During the hot summer months, it is important to keep your body cooled and hydrated with air conditioning and plenty of water. When you are in a hot environment and your body cannot cool itself, your body temperature can rise to bring on heat-related illnesses: you could begin to experience heat exhaustion at 98.6 degrees F or higher, or potentially-fatal heat strokes at 104 degrees F. When your home's air conditioner is not working or nonexistent, here are some alternate ways you can cool the temperature inside your home.
Install an Evaporative Window Cooler Sheet
If you don't own a box fan or portable swivel fan, you can always make your own window evaporative cooling system with a sheet and some tacks.
First, open up a large window in your home to allow a slight breeze to come through your window. Next, soak a bed sheet in the sink until it is saturated. Ball the sheet into a clump to gently squeeze out any excess water. Be sure the sheet is still pretty saturated with water.
Tack the sheet up along the wall above your window, inside your home. Use as many tacks you need to hold the sheet up on the wall, as it will be pretty heavy while it is wet. As the breeze blows through the wet sheet, it will cool the air coming into your room.
Keep an eye on the sheet so you can rewet it when it dries. You can rewet your sheet without removing all the tacks to wet it under the faucet. To do this, fill a pitcher of water and carefully pour it across the top of the sheet until the water wets the sheet again. It may be helpful to lay a tarp or a vinyl or plastic table cloth on the floor below the sheet to catch any drips when you rewet your sheet.
Build a Fan-and-frozen-water-bottle Air Conditioner
If you don't want to hang up your bed sheets to cool your home, you can use frozen water bottles to cool the air in your home. First, fill up three or four plastic water bottles with water. Squeeze the bottle slightly, then attach the lid. This will allow a bit of space inside the bottle when the water freezes and expands.
Freeze the bottles for several hours, then place them in front of a fan on a table. As the water flows past the frozen bottles, it will create a cool breeze. It can be helpful to keep three or four extra water bottles waiting in the freezer to swap out when the water bottles in front of the fan thaw and melt.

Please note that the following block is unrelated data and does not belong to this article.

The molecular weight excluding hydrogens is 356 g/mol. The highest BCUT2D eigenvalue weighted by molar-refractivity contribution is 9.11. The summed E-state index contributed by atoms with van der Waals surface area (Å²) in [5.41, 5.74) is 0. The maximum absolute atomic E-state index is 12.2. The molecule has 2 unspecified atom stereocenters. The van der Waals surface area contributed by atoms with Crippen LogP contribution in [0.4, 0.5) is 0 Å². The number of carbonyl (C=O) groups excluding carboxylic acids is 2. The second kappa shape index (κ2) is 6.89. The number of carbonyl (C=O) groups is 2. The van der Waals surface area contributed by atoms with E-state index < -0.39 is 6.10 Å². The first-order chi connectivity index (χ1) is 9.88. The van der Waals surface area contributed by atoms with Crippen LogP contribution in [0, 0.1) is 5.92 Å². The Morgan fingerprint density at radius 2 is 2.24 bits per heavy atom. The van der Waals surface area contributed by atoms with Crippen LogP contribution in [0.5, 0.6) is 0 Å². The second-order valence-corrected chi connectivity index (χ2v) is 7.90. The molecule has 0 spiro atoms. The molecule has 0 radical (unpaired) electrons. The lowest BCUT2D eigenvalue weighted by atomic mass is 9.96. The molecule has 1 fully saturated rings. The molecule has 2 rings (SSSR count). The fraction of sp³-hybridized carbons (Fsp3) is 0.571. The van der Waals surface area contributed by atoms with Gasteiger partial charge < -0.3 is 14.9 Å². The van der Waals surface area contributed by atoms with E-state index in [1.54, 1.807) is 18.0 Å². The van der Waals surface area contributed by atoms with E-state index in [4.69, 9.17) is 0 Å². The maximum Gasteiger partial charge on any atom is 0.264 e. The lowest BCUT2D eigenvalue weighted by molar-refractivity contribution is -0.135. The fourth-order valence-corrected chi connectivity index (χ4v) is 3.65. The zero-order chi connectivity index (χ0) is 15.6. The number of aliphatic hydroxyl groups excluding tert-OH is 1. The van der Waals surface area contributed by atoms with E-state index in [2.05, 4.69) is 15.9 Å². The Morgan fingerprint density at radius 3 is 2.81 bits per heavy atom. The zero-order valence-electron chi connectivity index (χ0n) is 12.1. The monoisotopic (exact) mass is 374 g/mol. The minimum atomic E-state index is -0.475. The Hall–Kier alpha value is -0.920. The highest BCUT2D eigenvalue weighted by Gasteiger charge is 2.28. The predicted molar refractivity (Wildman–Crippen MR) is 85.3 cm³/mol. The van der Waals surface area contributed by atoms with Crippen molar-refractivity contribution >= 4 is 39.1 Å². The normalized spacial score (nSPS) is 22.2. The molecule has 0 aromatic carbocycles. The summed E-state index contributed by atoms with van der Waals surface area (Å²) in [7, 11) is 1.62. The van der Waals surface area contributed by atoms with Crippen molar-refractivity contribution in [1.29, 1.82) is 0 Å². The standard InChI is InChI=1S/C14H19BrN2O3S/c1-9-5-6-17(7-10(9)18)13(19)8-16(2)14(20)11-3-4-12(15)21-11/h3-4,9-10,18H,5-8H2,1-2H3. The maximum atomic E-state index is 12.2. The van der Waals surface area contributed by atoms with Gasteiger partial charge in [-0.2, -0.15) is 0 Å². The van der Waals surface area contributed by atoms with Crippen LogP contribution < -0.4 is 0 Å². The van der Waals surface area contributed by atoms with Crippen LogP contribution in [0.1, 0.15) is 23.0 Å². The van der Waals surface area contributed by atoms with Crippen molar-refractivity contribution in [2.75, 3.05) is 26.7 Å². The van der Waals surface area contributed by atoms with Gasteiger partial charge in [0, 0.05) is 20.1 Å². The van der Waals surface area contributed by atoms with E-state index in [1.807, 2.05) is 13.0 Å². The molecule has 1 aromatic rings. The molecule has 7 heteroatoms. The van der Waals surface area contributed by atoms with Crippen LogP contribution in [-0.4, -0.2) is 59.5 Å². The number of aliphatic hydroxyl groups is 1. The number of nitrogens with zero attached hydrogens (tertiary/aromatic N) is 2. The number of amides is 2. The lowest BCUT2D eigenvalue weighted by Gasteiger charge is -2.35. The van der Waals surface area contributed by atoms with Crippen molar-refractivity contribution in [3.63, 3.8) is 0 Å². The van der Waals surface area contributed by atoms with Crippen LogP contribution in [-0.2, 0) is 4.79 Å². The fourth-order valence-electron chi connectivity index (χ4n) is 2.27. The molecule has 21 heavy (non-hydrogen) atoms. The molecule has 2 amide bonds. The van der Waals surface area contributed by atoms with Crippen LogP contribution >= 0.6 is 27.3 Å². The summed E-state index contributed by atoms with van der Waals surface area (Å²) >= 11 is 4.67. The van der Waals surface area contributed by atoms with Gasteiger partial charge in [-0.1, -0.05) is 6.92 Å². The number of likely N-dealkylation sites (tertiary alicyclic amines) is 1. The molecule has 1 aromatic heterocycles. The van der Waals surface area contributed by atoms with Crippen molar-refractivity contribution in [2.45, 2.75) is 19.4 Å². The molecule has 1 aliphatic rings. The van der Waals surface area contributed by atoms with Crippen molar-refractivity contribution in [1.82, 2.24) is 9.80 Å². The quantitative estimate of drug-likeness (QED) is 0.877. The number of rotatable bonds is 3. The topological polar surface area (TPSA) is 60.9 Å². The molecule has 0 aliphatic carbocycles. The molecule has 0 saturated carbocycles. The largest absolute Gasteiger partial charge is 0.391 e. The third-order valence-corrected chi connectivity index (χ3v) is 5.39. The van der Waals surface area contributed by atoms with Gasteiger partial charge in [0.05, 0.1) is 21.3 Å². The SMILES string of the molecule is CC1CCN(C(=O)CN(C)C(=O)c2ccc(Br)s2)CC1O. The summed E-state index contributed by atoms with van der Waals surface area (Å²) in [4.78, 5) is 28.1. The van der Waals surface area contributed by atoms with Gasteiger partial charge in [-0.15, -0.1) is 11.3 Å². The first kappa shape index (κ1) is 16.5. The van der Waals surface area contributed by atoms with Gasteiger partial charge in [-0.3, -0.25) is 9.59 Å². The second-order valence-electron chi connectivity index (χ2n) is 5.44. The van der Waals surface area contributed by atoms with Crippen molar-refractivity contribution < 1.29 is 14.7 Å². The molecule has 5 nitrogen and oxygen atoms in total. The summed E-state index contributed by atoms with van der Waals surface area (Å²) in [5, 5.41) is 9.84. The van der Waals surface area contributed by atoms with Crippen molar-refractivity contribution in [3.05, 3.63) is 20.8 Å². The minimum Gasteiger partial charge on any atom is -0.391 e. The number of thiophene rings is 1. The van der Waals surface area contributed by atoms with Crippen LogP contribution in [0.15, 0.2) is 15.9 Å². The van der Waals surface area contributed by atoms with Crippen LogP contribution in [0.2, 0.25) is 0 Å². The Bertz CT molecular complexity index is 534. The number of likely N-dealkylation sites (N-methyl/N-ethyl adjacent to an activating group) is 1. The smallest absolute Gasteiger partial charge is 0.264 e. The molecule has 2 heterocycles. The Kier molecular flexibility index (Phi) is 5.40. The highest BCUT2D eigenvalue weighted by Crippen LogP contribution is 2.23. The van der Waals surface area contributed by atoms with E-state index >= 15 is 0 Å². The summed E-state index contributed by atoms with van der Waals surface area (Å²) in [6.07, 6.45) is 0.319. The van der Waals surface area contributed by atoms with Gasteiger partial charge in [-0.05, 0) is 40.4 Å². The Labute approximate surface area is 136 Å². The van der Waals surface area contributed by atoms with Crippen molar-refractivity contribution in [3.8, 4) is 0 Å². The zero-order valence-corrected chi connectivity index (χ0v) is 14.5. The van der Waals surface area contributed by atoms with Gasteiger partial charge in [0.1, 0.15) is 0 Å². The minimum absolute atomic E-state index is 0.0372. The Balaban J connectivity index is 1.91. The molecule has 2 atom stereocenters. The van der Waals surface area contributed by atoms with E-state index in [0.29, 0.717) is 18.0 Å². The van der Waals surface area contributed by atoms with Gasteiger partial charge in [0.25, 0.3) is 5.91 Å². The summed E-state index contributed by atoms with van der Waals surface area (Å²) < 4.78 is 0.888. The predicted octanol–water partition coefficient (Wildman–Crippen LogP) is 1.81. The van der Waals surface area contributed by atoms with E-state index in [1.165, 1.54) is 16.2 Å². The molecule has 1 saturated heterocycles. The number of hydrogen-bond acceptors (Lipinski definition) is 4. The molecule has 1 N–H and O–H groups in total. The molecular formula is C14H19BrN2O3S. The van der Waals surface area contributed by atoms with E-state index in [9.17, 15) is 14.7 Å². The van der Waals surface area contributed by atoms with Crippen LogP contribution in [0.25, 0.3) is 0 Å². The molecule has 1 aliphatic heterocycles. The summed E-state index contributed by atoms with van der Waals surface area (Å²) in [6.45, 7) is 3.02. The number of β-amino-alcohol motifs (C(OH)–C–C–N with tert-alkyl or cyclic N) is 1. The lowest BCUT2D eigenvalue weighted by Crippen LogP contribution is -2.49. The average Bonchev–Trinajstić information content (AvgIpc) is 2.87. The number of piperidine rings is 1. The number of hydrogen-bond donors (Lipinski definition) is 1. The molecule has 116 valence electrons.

At the end of the day and the sun sets, watch the outside temperature until it is cooler outside than it is inside your home. Then, open your home's windows. Select two windows in your home, on opposite sides of your house, so you can create a cross breeze with two window fans. To create a cross breeze, place one fan in the window facing inward to pull cool air inside your home. In the window on the opposite side of your home, place the second fan facing outward to blow air outside.
Construct a Styrofoam Cooler Air Conditioner
You can create a single-room homemade air conditioner using a styrofoam cooler, a small portable tabletop fan, a sharp knife, ice, and duct tape. First, place the face of the fan face down onto the lid of the styrofoam cooler. Trace the outline of the fan face with a pen, then use the knife to cut the circle shape from the lid of the cooler.
Place the face of the fan into the circular opening and tape the edges of the frame of the fan onto the styrofoam lid. Make sure the fan sits aligned inside the styrofoam opening. On one side of the styrofoam cooler cut out a two-inch diameter hole for the cool air to vent out.
Fill the cooler with bagged or blocks of ice from the store, or freeze your own by filling and placing several large plastic bowls a water into your freezer until they are frozen. Remove the ice from the bowls and place the chunks into the cooler and turn on the fan.
Use these tips to cool your home and help keep you cool to prevent heat stroke when your air conditioner is broken or you don't have one. For more assistance, contact services like Universal Refrigeration.